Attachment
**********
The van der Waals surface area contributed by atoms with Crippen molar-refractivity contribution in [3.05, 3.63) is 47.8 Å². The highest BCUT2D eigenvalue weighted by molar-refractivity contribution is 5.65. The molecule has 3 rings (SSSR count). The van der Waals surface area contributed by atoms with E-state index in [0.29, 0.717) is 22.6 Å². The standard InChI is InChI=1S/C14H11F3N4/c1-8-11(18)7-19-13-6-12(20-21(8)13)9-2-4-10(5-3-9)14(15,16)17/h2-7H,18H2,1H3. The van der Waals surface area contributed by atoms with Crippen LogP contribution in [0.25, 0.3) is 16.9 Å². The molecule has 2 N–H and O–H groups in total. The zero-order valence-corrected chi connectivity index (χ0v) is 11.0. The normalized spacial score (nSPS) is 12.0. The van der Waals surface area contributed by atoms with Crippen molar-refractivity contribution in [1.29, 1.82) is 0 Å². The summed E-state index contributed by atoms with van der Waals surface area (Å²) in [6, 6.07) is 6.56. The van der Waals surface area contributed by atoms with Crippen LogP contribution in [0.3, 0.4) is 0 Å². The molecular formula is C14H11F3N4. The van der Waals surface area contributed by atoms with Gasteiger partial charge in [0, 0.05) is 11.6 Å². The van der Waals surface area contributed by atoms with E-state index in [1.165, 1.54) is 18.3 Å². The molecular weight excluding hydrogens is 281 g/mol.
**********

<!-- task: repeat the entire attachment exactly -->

The van der Waals surface area contributed by atoms with Crippen molar-refractivity contribution in [3.05, 3.63) is 47.8 Å². The highest BCUT2D eigenvalue weighted by molar-refractivity contribution is 5.65. The molecule has 3 rings (SSSR count). The van der Waals surface area contributed by atoms with E-state index in [0.29, 0.717) is 22.6 Å². The standard InChI is InChI=1S/C14H11F3N4/c1-8-11(18)7-19-13-6-12(20-21(8)13)9-2-4-10(5-3-9)14(15,16)17/h2-7H,18H2,1H3. The van der Waals surface area contributed by atoms with Crippen LogP contribution in [0.25, 0.3) is 16.9 Å². The molecule has 2 N–H and O–H groups in total. The zero-order valence-corrected chi connectivity index (χ0v) is 11.0. The normalized spacial score (nSPS) is 12.0. The van der Waals surface area contributed by atoms with Crippen molar-refractivity contribution in [1.29, 1.82) is 0 Å². The summed E-state index contributed by atoms with van der Waals surface area (Å²) in [6, 6.07) is 6.56. The van der Waals surface area contributed by atoms with Crippen LogP contribution in [0.3, 0.4) is 0 Å². The molecular formula is C14H11F3N4. The van der Waals surface area contributed by atoms with Gasteiger partial charge in [0, 0.05) is 11.6 Å². The van der Waals surface area contributed by atoms with E-state index in [1.165, 1.54) is 18.3 Å². The molecular weight excluding hydrogens is 281 g/mol.